See the incredible video HERE.
This was not a “normal” fire. Apparently there were or might have been solvents associated with silk-screening that caused an explosion in a garage that shook the houses, rattled the windows of homes in the area and freightened many people. Fumes and explosive chemicals associated with silk-screening and clean-up may be part of the cause of the fierce fire in a garage which destroyed the garage and a Buick SUV parked in the drive next to the garage and sent huge black clouds of choking smoke into air in the highly populated residential area. Two adults and two children live in the house. The house itself was also damaged. There may have been silk-screening chemicals stored in the basement.
The fire was thought to have begun when something was thrown in an open container that had ashes from the fireplace in it. Apparently some of the ashes were still burning and the higher temperatures exploded whatever was thrown into or around the open container. Seems like quite a lot of irresponsible and illicit behaviors could have been or might have been behind the explosion and fire. Detailed investigations are needed.
At the height of the fire which took over an hour to control there were 23 vehicles of fire fighting, EMT and police equipment deployed to 437 Rocksville Road in Holland Northampton township in Bucks County PA at about 1:00 PM on Christmas day at a considerable cost to the tax-paying residents of the surrounding neighborhoods.
The precise cause of the explosion has not been determined pending an investigation however the presence of large amounts of highly flammable paints and solvents would be part of the investigation by the fire departments as well as the township and the county.
If there were screen printing chemicals stored in the garage that would be a possible cause of the huge and long lasting fire. The fierceness and length of time it burned and it’s apparent resistence to the water sprayed on it to stop it seems to indicate there were highly volitile chemicals in the burning garage.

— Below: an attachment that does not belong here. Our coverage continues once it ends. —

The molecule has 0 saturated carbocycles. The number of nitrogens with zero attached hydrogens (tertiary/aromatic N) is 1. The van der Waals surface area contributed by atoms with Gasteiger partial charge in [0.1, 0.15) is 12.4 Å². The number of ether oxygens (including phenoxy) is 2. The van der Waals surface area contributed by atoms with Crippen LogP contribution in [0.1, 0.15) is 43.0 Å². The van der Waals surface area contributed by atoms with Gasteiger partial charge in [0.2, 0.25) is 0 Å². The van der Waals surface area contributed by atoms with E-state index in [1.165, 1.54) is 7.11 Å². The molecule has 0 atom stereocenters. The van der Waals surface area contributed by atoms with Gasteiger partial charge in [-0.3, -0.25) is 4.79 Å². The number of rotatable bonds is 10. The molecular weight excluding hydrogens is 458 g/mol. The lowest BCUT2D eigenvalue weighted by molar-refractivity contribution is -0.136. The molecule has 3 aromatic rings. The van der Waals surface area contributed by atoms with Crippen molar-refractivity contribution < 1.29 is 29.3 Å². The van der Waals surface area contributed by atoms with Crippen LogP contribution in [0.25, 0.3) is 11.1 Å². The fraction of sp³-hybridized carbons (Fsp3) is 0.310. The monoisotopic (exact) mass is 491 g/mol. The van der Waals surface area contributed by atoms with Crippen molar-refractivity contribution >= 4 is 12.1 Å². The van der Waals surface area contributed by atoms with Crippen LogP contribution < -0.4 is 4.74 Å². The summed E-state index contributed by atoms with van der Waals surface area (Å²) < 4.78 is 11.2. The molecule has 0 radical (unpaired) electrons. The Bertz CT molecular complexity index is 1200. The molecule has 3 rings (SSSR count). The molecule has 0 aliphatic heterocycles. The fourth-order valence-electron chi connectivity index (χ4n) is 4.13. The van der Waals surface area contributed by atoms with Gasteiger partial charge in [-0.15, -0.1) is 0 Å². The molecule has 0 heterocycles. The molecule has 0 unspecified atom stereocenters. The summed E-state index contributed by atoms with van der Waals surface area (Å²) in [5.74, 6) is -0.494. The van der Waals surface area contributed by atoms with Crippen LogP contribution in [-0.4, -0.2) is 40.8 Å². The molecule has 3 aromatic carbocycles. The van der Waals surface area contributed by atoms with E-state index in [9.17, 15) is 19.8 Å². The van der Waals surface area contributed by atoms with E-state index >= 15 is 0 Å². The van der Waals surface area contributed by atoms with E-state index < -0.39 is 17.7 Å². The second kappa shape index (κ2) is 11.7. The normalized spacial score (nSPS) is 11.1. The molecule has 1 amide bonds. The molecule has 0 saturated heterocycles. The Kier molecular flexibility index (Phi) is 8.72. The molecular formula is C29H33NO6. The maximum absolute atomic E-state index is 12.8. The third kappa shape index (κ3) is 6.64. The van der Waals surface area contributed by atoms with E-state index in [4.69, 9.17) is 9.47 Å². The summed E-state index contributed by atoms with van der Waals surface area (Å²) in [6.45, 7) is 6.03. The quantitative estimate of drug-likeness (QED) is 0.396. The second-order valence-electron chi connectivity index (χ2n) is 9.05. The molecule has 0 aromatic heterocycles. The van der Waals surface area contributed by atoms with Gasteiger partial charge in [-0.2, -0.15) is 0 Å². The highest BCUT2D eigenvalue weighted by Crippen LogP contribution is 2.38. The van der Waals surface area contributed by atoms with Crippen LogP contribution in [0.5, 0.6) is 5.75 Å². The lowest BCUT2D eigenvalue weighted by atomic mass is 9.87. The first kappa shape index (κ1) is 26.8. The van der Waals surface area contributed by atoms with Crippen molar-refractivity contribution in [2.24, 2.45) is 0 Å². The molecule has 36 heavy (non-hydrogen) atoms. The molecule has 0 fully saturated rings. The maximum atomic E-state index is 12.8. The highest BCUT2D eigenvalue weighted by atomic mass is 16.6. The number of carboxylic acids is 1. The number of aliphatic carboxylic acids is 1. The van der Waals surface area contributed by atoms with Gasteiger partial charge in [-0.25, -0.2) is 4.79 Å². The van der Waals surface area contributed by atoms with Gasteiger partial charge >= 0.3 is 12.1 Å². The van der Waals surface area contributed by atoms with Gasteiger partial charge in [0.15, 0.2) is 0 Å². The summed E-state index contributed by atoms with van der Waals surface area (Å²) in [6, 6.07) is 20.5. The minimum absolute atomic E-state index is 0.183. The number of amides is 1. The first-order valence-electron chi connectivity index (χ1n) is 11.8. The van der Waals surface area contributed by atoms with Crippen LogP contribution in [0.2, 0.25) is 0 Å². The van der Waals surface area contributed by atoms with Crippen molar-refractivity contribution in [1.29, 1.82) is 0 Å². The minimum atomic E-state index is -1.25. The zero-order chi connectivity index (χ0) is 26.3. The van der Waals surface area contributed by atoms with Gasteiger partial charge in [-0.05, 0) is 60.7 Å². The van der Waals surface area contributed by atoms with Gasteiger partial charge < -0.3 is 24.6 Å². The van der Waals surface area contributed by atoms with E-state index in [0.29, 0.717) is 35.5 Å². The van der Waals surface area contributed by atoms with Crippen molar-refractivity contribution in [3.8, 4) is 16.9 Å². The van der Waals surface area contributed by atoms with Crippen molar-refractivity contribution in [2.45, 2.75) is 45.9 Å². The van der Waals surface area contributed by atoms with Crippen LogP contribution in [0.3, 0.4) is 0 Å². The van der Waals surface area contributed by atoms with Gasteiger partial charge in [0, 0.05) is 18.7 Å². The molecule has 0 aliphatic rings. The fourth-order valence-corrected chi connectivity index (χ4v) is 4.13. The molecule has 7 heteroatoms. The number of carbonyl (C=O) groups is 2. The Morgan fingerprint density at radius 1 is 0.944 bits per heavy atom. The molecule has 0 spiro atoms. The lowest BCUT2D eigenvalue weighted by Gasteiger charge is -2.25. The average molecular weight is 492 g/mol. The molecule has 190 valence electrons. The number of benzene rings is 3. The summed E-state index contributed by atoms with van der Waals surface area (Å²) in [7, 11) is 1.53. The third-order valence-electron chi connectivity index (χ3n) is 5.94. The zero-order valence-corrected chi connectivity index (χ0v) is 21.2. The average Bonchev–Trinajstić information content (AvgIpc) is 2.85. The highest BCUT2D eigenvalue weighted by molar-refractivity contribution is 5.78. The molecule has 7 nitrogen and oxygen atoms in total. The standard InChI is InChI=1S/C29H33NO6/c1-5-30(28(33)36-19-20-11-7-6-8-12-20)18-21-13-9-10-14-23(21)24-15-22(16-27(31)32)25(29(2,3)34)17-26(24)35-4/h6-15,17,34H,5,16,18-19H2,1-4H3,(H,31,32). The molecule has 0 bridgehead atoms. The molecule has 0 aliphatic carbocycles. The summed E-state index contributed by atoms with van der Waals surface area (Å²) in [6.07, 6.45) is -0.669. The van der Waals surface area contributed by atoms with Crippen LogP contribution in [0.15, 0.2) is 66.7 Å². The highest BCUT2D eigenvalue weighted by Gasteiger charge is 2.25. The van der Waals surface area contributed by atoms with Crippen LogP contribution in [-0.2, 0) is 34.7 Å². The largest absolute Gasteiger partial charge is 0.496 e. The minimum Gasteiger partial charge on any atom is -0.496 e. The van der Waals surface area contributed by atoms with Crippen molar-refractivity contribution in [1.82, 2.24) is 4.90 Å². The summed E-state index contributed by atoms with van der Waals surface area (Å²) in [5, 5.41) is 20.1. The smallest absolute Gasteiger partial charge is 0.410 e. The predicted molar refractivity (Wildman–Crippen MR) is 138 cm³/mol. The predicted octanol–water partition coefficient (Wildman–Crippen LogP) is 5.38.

Screen printing and the associated cleaning of the various aparatus requires a variety of volatile organic compounds (VOC), including chemical solvents, inks, lacquer thinners, and other highly toxic and dangerous chemicals during the printing and washing process. Other chemicals used can include mercury, lead, cadmium, nickel, chromium, cobalt, and copper. The carrier into which the pigments are mixed is usually based on water or ethyl alcohol which makes them flammable.
Exposure to the fumes emitted by common screen printing products can ultimately cause a myriad of health issues, from minor sinus irritation to skin irruptions, respiratory problems to even cancer.
Some chemicals have a certain flash point, for example. This means the fire marshal or OSHA can come in and require proper disposal of the rags and T-shirts used to clean the screens in a specific container rather than put them in the dumpster because of their potential flammability. It’s smart to use chemicals that have a high flash point. It’s rather irresponsible to operate a screen printing operation in a residential neighborhood.
If the screen printing items were cleaned in the sinks of the home the residue went into the township sewer system, most likely in clandestine operations.
The mere disposal of these highly dangerous chemicals pose dangers to humans, animals and the environment which is why they are highly regulated and highly controlled. The length of time the fire burned as well as it’s fierceness is a cause for concern.
As a result of the explosion and fire many homes and people in the area were placed in un-necessary danger by what was likely cans of lacquer and solvent which acted almost like individual solvent-based bombs. The fire caused projectiles to be shot into the air. See the video HERE.
But even without the fire, if the chemicals in screen printing were sent into the air they posed a possible and potential danger to the people in the associated house and the community. Even the rags used to clean the various screen r printing items pose dangers. If they were placed in the household trash they posed a danger to the people collecting the trash.